One-Year Wonder: The 1937 BMW R6

BMW’s first 600cc motorcycle, this 1937 BMW R6 is one of just 1,850 built.

| March/April 2013

  • BMW R6
    “There’s just something about the pre-war BMWs. There’s nothing extraneous about them, and while they’re very basic, there’s a purity in their design that’s irresistible to me.” John says.
    Photo By Ken Richardson
  • 1937 BMW R6
    Marketed as a touring machine alongside the cracking R5, the R6 was BMW’s first 600cc motorcycle.
    Photo By Ken Richardson
  • BMW R6 details
    Details show typically excellent BMW workmanship.
    Photo By Ken Richardson
  • BMW R6 driveshaft
    The driveshaft seems impossibly small.
    Photo By Ken Richardson
  • Engine
    A humble sidevalve, the R6’s engine is still an elegant and purposeful design.
    Photo By Ken Richardson
  • BMW R6 fork preload
    Adjustable fork preload was an R6 innovation.
    Photo By Ken Richardson
  • Front view of BMW R6
    None of the BMW’s components were powder coated; anything that is black was sprayed.
    Photo By Ken Richardson
  • BMW R6 left side
    John Pavone, the owner of this bike, figures there are currently perhaps 50 R6s left in the world, with 10 of them in the U.S.
    Photo By Ken Richardson
  • Redundant handshift
    Note the redundant handshift.
    Photo By Ken Richardson
  • Riding the BMW R6
    Lucky owner John Pavone gives the R6 a little excercise.
    Photo By Ken Richardson
  • Riding a BMW R6
    A great bike for pottering along a quiet road, the R6 is comfortable to ride, but stopping can’t be done in a rush.
    Photo By Ken Richardson
  • Right side of BMW R6
    Marketed as a touring machine, the R6 was BMW’s first 600cc motorcycle.
    Photo By Ken Richardson
  • BMW style
    BMWs aren’t usually associated with dramatic styling, but the R6 is stunning.
    Photo By Ken Richardson

  • BMW R6
  • 1937 BMW R6
  • BMW R6 details
  • BMW R6 driveshaft
  • Engine
  • BMW R6 fork preload
  • Front view of BMW R6
  • BMW R6 left side
  • Redundant handshift
  • Riding the BMW R6
  • Riding a BMW R6
  • Right side of BMW R6
  • BMW style

1937 BMW R6  
Claimed power: 18 hp @ 4,500 rpm
Top speed: 77 mph
Engine: air-cooled sidevalve horizontally-opposed flat twin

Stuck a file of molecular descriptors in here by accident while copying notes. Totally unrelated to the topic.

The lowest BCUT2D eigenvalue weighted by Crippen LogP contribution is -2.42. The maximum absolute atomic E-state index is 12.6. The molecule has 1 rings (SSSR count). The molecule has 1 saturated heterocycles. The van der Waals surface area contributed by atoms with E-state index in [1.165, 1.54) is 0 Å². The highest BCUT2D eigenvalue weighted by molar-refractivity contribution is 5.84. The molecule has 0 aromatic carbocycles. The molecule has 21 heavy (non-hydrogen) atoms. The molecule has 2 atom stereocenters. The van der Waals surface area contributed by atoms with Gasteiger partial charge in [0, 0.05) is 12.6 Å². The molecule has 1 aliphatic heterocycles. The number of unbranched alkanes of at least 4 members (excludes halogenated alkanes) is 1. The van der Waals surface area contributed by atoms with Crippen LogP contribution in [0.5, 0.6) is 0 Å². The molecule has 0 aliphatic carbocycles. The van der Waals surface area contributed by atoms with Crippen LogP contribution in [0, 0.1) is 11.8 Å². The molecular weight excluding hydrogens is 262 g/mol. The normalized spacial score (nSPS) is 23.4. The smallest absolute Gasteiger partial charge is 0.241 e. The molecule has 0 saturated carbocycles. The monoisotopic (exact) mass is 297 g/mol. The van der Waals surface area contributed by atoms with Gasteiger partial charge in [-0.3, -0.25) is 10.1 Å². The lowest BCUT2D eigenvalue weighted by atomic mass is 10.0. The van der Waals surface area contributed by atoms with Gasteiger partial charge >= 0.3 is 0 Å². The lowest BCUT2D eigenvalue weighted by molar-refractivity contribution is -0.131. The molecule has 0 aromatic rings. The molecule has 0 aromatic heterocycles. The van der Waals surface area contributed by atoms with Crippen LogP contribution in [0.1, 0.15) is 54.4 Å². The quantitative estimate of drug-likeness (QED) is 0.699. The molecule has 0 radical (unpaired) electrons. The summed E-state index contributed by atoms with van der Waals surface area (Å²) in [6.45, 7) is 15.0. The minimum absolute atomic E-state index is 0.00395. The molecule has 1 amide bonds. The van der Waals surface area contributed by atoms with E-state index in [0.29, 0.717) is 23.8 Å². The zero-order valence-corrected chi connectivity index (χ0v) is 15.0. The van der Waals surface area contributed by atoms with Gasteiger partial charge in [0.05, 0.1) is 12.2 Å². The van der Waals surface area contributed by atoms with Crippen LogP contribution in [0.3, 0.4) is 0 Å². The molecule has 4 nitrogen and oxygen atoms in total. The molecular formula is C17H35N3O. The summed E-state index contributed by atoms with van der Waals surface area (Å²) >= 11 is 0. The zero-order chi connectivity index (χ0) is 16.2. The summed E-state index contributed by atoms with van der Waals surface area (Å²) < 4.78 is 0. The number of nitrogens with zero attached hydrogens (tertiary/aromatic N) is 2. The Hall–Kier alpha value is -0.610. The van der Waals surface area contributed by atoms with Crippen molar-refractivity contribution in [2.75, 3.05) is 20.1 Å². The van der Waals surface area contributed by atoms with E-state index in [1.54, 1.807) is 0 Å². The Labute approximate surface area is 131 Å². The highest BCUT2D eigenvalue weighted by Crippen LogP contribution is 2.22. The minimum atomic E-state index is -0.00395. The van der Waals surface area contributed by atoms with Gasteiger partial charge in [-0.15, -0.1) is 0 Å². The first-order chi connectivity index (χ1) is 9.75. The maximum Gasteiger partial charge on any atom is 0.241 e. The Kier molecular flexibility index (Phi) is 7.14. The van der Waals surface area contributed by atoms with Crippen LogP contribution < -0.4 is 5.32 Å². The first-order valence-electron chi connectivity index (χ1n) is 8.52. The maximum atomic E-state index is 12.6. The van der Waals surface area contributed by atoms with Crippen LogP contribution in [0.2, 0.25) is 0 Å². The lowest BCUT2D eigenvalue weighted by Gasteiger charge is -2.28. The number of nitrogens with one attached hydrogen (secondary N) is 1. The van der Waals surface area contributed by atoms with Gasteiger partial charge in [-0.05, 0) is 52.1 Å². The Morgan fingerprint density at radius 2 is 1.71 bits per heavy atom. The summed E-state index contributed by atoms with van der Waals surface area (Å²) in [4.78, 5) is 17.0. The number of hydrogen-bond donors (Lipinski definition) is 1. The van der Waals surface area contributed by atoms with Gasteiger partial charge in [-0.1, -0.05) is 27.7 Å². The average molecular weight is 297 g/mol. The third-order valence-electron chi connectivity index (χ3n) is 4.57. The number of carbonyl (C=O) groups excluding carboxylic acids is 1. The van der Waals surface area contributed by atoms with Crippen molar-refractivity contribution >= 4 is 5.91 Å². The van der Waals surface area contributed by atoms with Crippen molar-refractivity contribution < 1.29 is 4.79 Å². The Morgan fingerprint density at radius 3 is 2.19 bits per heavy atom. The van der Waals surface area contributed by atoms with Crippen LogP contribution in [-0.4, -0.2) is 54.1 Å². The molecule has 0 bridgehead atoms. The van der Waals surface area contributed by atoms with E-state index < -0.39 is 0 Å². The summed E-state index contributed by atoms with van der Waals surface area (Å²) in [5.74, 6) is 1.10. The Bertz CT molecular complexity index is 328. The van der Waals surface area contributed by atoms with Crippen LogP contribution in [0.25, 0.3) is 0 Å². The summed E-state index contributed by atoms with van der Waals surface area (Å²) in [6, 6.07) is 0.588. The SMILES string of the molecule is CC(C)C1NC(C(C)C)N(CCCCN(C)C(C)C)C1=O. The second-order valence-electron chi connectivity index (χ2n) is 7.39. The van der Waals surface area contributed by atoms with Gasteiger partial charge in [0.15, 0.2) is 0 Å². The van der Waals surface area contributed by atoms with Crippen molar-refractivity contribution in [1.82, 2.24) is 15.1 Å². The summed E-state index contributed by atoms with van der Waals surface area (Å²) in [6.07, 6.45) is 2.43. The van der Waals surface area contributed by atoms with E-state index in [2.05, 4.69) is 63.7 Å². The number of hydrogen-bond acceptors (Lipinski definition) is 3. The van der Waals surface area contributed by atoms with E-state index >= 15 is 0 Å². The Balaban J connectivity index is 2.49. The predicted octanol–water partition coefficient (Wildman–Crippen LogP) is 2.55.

Weight: 385lb (175kg) 
Fuel Capacity/MPG: 3.96gal (15ltr)/50-60mpg (est.)  

Vintage BMW motorcycles have a definite cult status. The signature boxer flat twin engine and pure, simple lines of the early machines might not inspire some, but BMW enthusiast John Pavone is a confirmed follower.

Motorcycles fascinated John when he was a child, but his parents warned him to stay away from powered two-wheelers despite his desires. “Never going to happen,” John remembers them telling him. John respected his parent’s wishes, and turned his motoring attention to classic cars. Over the years, he’s owned a diverse range of machinery, including Porsches and Formula Fords, and he currently has a vintage Morgan and two classic Volkswagen Beetles in his Pound Ridge, N.Y., garage.

Yet as the old adage goes, never say never. Motorcycles remained an itch that needed to be scratched, so when John was in his early 40s he purchased a BMW R60/2 project. The Beemer was tired and needed attention, and with the best of intentions John started the resurrection process. However, when he happened upon a picture of a prewar BMW, his focus shifted.



“I got bit by the prewar bug,” John says. “There’s just something about the prewar BMWs. There’s nothing extraneous about them, and while they’re very basic, there’s a purity in their design that’s irresistible to me.”

He sold the unfinished R60/2, and started searching for a prewar BMW. That’s when he found the 1937 BMW R6, a rare, one-year-only motorcycle, for sale online. “I don’t want to name the dealer,” John says. “It was sold as a restored and ready to ride motorcycle, but when I got it and started looking at it I realized it had just been thrown together and wasn’t really as represented. It turned out to be just a lousy repaint over many incorrect parts and poor mechanicals. I was disappointed, but I loved the bike — because it was something I really wanted and because of its rarity. I also didn’t think another one would come my way.”






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